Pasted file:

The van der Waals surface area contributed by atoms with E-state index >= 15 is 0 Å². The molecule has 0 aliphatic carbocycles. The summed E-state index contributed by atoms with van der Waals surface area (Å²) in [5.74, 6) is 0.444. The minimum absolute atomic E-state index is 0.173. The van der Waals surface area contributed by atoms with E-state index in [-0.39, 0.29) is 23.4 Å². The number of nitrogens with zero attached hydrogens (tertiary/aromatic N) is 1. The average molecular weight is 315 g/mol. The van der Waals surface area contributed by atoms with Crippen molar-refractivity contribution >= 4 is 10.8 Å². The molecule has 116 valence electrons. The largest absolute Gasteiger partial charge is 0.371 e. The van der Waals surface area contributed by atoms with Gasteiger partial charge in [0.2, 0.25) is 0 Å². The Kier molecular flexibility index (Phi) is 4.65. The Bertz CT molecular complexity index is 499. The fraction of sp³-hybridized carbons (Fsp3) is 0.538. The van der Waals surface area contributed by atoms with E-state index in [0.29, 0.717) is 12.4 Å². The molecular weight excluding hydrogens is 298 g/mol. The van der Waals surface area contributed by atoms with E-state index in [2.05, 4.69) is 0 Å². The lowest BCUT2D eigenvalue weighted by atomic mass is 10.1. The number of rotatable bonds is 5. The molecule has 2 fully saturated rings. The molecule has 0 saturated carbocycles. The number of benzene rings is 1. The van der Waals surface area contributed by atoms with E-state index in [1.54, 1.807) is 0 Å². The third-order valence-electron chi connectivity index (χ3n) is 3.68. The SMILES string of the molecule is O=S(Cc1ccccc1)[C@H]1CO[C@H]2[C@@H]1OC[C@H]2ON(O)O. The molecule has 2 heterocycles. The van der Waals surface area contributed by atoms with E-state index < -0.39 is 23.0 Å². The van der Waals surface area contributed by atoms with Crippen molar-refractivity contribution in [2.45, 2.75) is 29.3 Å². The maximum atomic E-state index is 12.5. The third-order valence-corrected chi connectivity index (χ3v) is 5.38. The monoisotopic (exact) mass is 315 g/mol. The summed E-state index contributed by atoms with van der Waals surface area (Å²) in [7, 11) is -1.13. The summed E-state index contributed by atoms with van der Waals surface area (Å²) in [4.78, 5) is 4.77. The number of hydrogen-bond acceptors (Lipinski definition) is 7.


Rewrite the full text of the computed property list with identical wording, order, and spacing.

The van der Waals surface area contributed by atoms with E-state index >= 15 is 0 Å². The molecule has 0 aliphatic carbocycles. The summed E-state index contributed by atoms with van der Waals surface area (Å²) in [5.74, 6) is 0.444. The minimum absolute atomic E-state index is 0.173. The van der Waals surface area contributed by atoms with E-state index in [-0.39, 0.29) is 23.4 Å². The number of nitrogens with zero attached hydrogens (tertiary/aromatic N) is 1. The average molecular weight is 315 g/mol. The van der Waals surface area contributed by atoms with Crippen molar-refractivity contribution >= 4 is 10.8 Å². The molecule has 116 valence electrons. The largest absolute Gasteiger partial charge is 0.371 e. The van der Waals surface area contributed by atoms with Gasteiger partial charge in [0.2, 0.25) is 0 Å². The Kier molecular flexibility index (Phi) is 4.65. The Bertz CT molecular complexity index is 499. The fraction of sp³-hybridized carbons (Fsp3) is 0.538. The van der Waals surface area contributed by atoms with E-state index in [0.29, 0.717) is 12.4 Å². The molecular weight excluding hydrogens is 298 g/mol. The van der Waals surface area contributed by atoms with E-state index in [2.05, 4.69) is 0 Å². The lowest BCUT2D eigenvalue weighted by atomic mass is 10.1. The number of rotatable bonds is 5. The molecule has 2 fully saturated rings. The molecule has 0 saturated carbocycles. The number of benzene rings is 1. The van der Waals surface area contributed by atoms with E-state index in [1.54, 1.807) is 0 Å². The third-order valence-electron chi connectivity index (χ3n) is 3.68. The SMILES string of the molecule is O=S(Cc1ccccc1)[C@H]1CO[C@H]2[C@@H]1OC[C@H]2ON(O)O. The molecule has 2 heterocycles. The van der Waals surface area contributed by atoms with E-state index < -0.39 is 23.0 Å². The van der Waals surface area contributed by atoms with Crippen molar-refractivity contribution in [2.45, 2.75) is 29.3 Å². The maximum atomic E-state index is 12.5. The third-order valence-corrected chi connectivity index (χ3v) is 5.38. The monoisotopic (exact) mass is 315 g/mol. The summed E-state index contributed by atoms with van der Waals surface area (Å²) in [7, 11) is -1.13. The summed E-state index contributed by atoms with van der Waals surface area (Å²) in [4.78, 5) is 4.77. The number of hydrogen-bond acceptors (Lipinski definition) is 7.